Summer time is when the reptiles of Londolozi are out and about. Their poikilothermic lifestyles mean they are dependant on ambient temperatures to regulate their body heat, and the warm summer sun (it’s been upwards of 40 degrees Celcius on a number of occasions over the last few weeks) means that they are at liberty to be venturing out looking for food.
Most of them remain well hidden, and a quick flurry of movement as a Sand Lizard scuttles for cover or the tell-tale tracks of a snake crossing the road are usually the only signs we have unless we actively go on the search, but occasionally a fascinating sighting unfolds before our very eyes.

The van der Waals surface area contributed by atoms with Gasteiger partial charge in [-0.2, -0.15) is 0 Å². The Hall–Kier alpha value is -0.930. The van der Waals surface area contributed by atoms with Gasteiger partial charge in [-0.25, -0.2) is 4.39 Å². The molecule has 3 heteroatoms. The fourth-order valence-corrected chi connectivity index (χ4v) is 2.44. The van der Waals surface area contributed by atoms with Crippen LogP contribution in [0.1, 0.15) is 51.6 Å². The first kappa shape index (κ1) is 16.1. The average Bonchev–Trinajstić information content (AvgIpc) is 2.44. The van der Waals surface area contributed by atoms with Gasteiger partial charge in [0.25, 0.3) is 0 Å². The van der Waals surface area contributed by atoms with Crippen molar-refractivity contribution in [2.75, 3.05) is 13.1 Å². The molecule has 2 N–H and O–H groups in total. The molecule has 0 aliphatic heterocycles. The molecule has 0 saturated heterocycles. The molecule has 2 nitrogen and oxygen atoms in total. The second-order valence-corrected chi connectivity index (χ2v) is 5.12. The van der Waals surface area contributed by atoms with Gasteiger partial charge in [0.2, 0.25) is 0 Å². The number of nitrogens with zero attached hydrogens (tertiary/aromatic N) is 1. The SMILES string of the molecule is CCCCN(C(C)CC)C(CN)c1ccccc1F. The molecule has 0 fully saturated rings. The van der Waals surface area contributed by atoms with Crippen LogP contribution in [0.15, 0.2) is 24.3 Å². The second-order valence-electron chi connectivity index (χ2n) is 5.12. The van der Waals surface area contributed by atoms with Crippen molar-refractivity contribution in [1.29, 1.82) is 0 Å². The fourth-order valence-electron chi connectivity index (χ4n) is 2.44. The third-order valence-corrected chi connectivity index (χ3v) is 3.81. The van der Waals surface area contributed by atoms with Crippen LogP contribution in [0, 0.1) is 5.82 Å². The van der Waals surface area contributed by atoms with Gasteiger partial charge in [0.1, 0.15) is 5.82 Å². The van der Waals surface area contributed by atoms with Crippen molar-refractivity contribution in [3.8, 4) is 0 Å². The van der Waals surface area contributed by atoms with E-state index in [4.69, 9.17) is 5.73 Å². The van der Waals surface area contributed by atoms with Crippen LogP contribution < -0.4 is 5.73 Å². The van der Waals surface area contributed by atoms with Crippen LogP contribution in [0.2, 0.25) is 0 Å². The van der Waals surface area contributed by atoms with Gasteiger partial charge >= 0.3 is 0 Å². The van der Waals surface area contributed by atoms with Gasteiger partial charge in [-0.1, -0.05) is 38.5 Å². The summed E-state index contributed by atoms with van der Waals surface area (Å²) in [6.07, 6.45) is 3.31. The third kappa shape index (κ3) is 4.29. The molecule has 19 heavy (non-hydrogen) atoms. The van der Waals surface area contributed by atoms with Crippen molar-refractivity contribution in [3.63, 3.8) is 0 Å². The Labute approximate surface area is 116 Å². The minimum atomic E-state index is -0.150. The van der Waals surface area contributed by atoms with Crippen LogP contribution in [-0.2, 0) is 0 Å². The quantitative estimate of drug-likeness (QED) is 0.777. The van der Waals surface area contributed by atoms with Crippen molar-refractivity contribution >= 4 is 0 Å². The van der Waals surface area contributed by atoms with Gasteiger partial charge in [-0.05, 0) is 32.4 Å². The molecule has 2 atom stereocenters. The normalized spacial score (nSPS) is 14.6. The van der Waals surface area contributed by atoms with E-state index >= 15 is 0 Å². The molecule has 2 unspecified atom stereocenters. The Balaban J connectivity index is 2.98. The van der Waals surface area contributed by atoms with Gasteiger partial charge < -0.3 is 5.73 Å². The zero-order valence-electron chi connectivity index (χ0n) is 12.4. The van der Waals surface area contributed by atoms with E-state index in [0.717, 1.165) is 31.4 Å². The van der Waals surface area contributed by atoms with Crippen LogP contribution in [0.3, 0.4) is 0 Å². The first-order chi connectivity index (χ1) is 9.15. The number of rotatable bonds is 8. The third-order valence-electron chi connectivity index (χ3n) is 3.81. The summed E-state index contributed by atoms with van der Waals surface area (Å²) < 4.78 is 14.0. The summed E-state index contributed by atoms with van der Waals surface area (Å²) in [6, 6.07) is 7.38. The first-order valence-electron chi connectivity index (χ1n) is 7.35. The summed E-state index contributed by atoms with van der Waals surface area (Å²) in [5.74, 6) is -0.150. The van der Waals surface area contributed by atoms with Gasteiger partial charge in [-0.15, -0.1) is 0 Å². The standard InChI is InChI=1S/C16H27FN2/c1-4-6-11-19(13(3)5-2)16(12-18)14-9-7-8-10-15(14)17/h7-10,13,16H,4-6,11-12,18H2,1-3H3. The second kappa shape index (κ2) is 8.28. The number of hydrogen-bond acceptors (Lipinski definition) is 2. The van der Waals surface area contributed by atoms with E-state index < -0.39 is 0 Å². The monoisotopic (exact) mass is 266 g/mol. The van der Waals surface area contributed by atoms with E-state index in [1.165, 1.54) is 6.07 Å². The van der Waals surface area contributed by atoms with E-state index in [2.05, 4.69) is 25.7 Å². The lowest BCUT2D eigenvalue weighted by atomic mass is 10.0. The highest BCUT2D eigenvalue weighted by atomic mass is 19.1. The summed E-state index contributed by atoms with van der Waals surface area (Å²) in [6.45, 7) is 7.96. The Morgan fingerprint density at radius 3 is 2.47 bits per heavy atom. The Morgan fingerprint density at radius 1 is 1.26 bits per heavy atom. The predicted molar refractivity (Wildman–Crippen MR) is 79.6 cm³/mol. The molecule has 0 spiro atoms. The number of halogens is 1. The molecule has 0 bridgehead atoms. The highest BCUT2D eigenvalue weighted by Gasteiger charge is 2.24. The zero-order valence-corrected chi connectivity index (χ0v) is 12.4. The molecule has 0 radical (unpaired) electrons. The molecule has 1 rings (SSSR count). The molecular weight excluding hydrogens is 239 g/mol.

Recently in the staff village, there was a lucky discovery of a western stripe-bellied sand snake devouring a not-so-lucky tree agama.
The sand snake is one of the fastest moving that we find at Londolozi, and although completely harmless to man, its clearly not harmless to a member of the lizard family that doesn’t get out of the way in time.
The snake had already caught the agama when it was found, and had it by the head, as head-first would be the easiest (that term is used loosely) way to devour it.
So big was the agama as a food item, many of us were doubtful that the snake was even going to be able to swallow it. A similar sighting in which a tiger snake caught a tree agama ended in the tiger snake dropping it after close to 6 hours; the agama was simply too large to fit down the snake’s throat.
In this case, persistence paid, and the sand snake eventually fitted the entire agama down its gullet. A meal like that will last a snake a long time, and chances are pretty high that the local agama population won’t have to worry about this particular snake or a few weeks to come…